If you ask any wine expert, they will tell you that the best way to understand wine is to taste it as much as possible. Where do you begin? Where would it end, or where would it start? In the U.S., nearly 20,000 different wines are available at any time. Even if you are a billionaire with plenty of time to spare, it’s not possible to taste everything. Here’s an easy-to-follow guide of 25 bottles to help you get started.
It’s optional to purchase all the bottles at once. One bottle per week is enough. The point is to avoid overwhelming you with technical wine geekery. Google is your best friend if you want to learn more about the origins of Portugal’s Douro Valley. This exercise will help you create a library of wine tastes you can use to try something new.
It’s better to consider this a game than a course of rigorous study. Follow the path in sequence. Each bottle is connected to the next. You accumulate experience. You don’t retire at the end. Instead, you have a lot of wine knowledge and can continue to live your life. It’s not bad at all.
Start your journey with champagne. This is the original sparkling wine. Open the NV Pol Roger Brut White Foil (59 dollars) for a benchmark. It’s a brioche-scented sparkling wine from one of the few significant houses still owned by the family.
Chardonnay, the most popular grape in the U.S., is a classic California style with its ripe fruits and spicy oak notes.
Burgundy Pinot Noir
For a definition of Pinot Noir, visit the source: Bourgogne. The 2018 Bourgogne Pinot Noir (42 dollars) shows that this grape can be intense but remain light and graceful.
Napa Valley Cabernet
Napa Valley, California’s red wine is the Cabernet. Try the 2018 Joseph Phelps Napa Valley Cabernet Sauvignon ($82), full of blackberry fruit and blackcurrant.
Bordeaux is one of the world’s most famous wine regions. Take it. Cabernet and Merlot anchor the majority of Bordeaux blends. Contrary to what the region is known for, you can find excellent bottles at a reasonable price, such as the 2019 Chateau Sociando Mallet ($49), which has a tobacco scent. Try the Bordeaux first if you’re tasting the Phelps and this wine simultaneously.
You may remember the oaky taste of La Crema. Try the opposite, a crisper, lighter, almost chalky Chardonnay, such as the 2018 Domaine Laroche Chablis Saint Martin (32 dollars): the same grape but two very different styles.
California Pinot Noir
To counteract the Pinot Noir from Burgundy, try a more prosperous, fruitier version from Sonoma County in California, the premier source of Pinots. Find the 2018 Dutton Goldfield Dutton Ranch Pinot Noir (41 dollars) from one of AVA’s finest vineyards.
It’s time to head to Italy and leave behind the U.S.A. and France. With its bright, tart flavor, you can only claim to know Italian wine if you’ve tasted Chianti. A quintessential example is the 2019 Castellare di Castellina Chianti Classico ($25).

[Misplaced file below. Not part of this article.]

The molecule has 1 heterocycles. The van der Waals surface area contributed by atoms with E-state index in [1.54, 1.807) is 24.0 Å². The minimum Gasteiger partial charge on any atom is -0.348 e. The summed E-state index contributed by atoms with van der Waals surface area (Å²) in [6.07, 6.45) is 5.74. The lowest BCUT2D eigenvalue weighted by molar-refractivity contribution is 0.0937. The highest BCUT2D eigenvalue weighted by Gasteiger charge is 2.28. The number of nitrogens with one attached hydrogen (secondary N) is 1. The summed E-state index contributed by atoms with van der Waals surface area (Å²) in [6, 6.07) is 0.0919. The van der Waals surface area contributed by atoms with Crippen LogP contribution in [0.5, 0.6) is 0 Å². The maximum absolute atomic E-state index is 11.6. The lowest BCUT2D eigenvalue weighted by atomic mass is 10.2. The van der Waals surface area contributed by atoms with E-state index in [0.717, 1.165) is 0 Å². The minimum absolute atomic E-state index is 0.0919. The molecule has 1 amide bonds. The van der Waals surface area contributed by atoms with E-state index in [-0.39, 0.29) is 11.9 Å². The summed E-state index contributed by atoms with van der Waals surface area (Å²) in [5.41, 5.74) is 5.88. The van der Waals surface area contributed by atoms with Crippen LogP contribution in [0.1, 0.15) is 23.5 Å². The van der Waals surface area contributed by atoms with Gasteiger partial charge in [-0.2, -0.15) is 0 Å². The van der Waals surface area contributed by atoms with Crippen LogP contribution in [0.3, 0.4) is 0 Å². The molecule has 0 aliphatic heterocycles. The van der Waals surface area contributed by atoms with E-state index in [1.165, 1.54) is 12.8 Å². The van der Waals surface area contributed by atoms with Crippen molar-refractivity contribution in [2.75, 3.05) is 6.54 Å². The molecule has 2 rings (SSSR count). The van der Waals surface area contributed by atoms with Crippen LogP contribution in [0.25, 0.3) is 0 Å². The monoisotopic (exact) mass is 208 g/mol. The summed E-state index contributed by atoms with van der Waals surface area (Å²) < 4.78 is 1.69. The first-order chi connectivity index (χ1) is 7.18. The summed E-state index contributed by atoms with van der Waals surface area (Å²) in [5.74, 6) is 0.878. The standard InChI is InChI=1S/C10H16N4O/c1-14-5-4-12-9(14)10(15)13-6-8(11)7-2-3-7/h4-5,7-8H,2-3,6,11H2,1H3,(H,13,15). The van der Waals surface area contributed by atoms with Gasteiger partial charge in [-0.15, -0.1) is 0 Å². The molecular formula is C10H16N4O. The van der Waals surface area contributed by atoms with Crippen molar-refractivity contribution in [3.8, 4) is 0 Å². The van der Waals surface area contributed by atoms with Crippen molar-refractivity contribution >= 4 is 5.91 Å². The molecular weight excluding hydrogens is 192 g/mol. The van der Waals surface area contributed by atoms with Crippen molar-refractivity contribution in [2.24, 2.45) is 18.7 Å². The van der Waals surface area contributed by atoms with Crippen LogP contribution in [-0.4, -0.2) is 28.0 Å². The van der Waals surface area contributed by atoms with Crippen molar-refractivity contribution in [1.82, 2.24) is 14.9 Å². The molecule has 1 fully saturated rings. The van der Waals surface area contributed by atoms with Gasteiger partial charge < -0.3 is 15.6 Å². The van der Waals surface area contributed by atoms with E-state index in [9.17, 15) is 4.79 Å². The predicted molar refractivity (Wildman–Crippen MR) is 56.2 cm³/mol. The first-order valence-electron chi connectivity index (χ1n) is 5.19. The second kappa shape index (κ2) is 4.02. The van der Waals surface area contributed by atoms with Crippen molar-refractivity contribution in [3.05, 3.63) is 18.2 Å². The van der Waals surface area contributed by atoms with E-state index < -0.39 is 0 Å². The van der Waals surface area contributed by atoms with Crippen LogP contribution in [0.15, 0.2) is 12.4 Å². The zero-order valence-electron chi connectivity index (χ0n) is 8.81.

Step up your Italian game with a bottle of Barolo. This wine is made in the Piedmont region of northern Italy from the Nebbiolo vine (and is sometimes called “the wine for kings or the king of all wines”). The 2016 Marchesi di Barolo Barolo Tradizione ($62) captures the wine’s floral signature and underlying tannic strength.
Spain is Europe’s third-best source of red wines, and Rioja has been its most famous wine region. Choose a reserve produced by a traditional producer, such as the 2016 Marques de Murrieta Reserva Rioja (about $30). The oak-aged wine has hints of vanilla, spice, and nutmeg.
Sancerre Sauvignon Blanc and New Zealand Sauvignon Blanc
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German Riesling Sweet and Dry
Not all Rieslings have a sweet taste! To see how sweeter Rieslings can be as vibrant as those that are dry, open two bottles of Dr. The 2019 Dr. Loosen: the 2019 Dr. Loosen Blue Slate Riesling Kabinett (21 dollars), which contains a small amount of residual sugar.
Rhone Syrah & Australian Shiraz
This step is easy to do: Roast a leg of lamb first (you’ll need something hearty with these wines), and then pour a cool-climate northern Rhone Syrah, like the 2018 E. Guigal – Crozes-Hermitage Rouge ($31), alongside a fruitier, more lush Aussie Shiraz from a warm region, like the 2016 Hentley Farm Barossa Valley Shiraz (30) You can also invite some friends to the party.
All roses are the same. Light, simple summer sippers, perfect for poolside quaffing? You may be surprised. Roses from the Bandol region of France have the character and depth of fine white wines. Try the 2019 Domaine du Gros Nore Bandol Rose ($36) for yourself.